3 Types Of Neem Oil [And Common Brands]

Neem oil is one of the safest and most effective insecticides you can use in your house or your garden. Most of us want the non-toxicity of natural pesticides, but we want something that can also easily kill insects as effectively as chemical pesticides. Fortunately, Neem oil offers both advantages, so we have researched the most popular types of Neem oil available today.

Here are neem oil types that are ideal for treating pests:

  • Neem Oil Spray
  • Neem Oil Soil Drench
  • Neem Oil Extract

Neem oil offers a lot of benefits regardless of the type. There are many ways to utilize its ingredients so your home can remain safe and pest-free. Keep reading below to learn more about the variations of Neem oil along with specific instructions on how to use them effectively.

Neem oil in bottle and neem leaf with twig on wooden background, 3 Types Of Neem Oil [And Common Brands]

What is Neem Oil?

Neel oil is made of organic material extracted from neem trees. It is easily recognizable with its strong sulfuric scent, and it can be reformulated into granules, spray, dust, and concentrates.

Its active ingredient, Azadirachtin, is widely used to eliminate pests and fungi. Unlike chemical insecticides, they are safer to use around children and pets which makes them a popular choice among households.

Note that although they are less harmful and invasive than chemical sprays, neem oil can be slightly irritating to the eyes and skin, so don't forget to wear gloves and long shirts when treating areas with neem oil.

Neem oil in bottle and neem leaf

The repelling agent of neem oil also interferes with the reproduction of insects. Once the insect comes in contact with the oil, their hormones are blocked which prevents them from laying and growing eggs. This component makes Neem Oil ideal to be applied in insect nests.

Three Types of Neem Oil

Ayurvedic Herbs Neem with Oil in bottle with mortar

Neem oil can be applied to areas where insects nest, or across the gardens where pests eat up the greenery. There are different formulas of neem oil that could be more suitable for particular areas.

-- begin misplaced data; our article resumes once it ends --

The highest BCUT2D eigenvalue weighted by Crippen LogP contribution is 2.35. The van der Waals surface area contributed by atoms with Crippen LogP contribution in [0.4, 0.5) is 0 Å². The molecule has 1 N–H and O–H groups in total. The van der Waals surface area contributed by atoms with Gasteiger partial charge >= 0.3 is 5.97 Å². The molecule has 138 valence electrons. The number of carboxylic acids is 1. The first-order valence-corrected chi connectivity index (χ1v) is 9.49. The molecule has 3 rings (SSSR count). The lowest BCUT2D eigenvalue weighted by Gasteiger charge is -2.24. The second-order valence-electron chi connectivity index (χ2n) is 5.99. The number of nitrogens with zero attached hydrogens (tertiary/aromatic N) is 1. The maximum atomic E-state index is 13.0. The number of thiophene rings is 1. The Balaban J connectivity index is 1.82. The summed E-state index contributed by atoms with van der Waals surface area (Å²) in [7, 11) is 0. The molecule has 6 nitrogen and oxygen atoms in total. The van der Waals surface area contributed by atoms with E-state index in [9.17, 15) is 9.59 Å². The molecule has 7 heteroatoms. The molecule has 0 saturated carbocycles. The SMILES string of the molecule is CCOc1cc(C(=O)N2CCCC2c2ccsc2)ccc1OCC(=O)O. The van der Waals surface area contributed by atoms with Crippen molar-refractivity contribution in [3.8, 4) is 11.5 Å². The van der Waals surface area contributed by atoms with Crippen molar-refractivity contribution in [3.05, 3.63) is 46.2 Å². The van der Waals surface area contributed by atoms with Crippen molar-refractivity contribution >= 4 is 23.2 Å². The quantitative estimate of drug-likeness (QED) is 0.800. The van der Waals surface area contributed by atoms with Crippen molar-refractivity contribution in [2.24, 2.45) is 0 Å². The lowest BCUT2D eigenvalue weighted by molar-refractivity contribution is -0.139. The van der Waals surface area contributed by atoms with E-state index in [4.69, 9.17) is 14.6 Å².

Some of these may need to be combined with other materials, and you'd need to follow instructions carefully about the frequency and time at which to apply them.

Neem oil is biodegradable, so it easily breaks down under sunlight and microbes making it better for the environment, unlike chemical pesticides.

Here are the different types of Neem oil that can benefit your household.

Neem Oil Spray

Ready-to-spray neem oil is widely available on the market. The spray allows you to apply the pesticide on a wider perimeter, which is good for time efficiency. If you don't want a ready-to-spray neem oil, there are soluble ones that come with a spray bottle that you can dilute and spray around your house.

Cold-pressed neem oil can also be mixed with water which you can put inside a spray bottle. This kind of spray is more DIY, but you'll have more control over the content of oil you'll be putting around your space.

  • Combine 1 gallon of water with 1 teaspoon of liquid soap. The liquid soap will act as an emulsifier for the neem oil.
  • Add one to two tablespoons of neem oil into the soap and water solution, depending on your preference.
  • Fill a spray bottle with the solution.
  • If you're using it on plants, make sure to spray only a small section to check if the plants won't be affected.
  • Wait for 24 hours, and if the plants remain healthy, spray it on the rest of the plants.
  • Spray the solution every two weeks, but do it weekly if you're dealing with a heavy infestation.

See this neem oil spray on Amazon.

Neem Oil Soil Drench

The neem oil soil drench can be an effective and biodegradable pesticide on your fruit trees and plants. Neem oil's active ingredient, Azadirachtin, is highly toxic to soil-dwelling organisms, making it the best and safest pesticide for your garden.

Once you soak your soil with neem oil, the roots will absorb it and will be distributed to different parts of the plant. This means that once insect bites over the stem or leaves, they will instantly be eliminated, discouraging their colony.

The oil will also protect the roots from rotting caused by fungi, allowing your plants to thrive.

  • Prepare soap, water, and neem oil.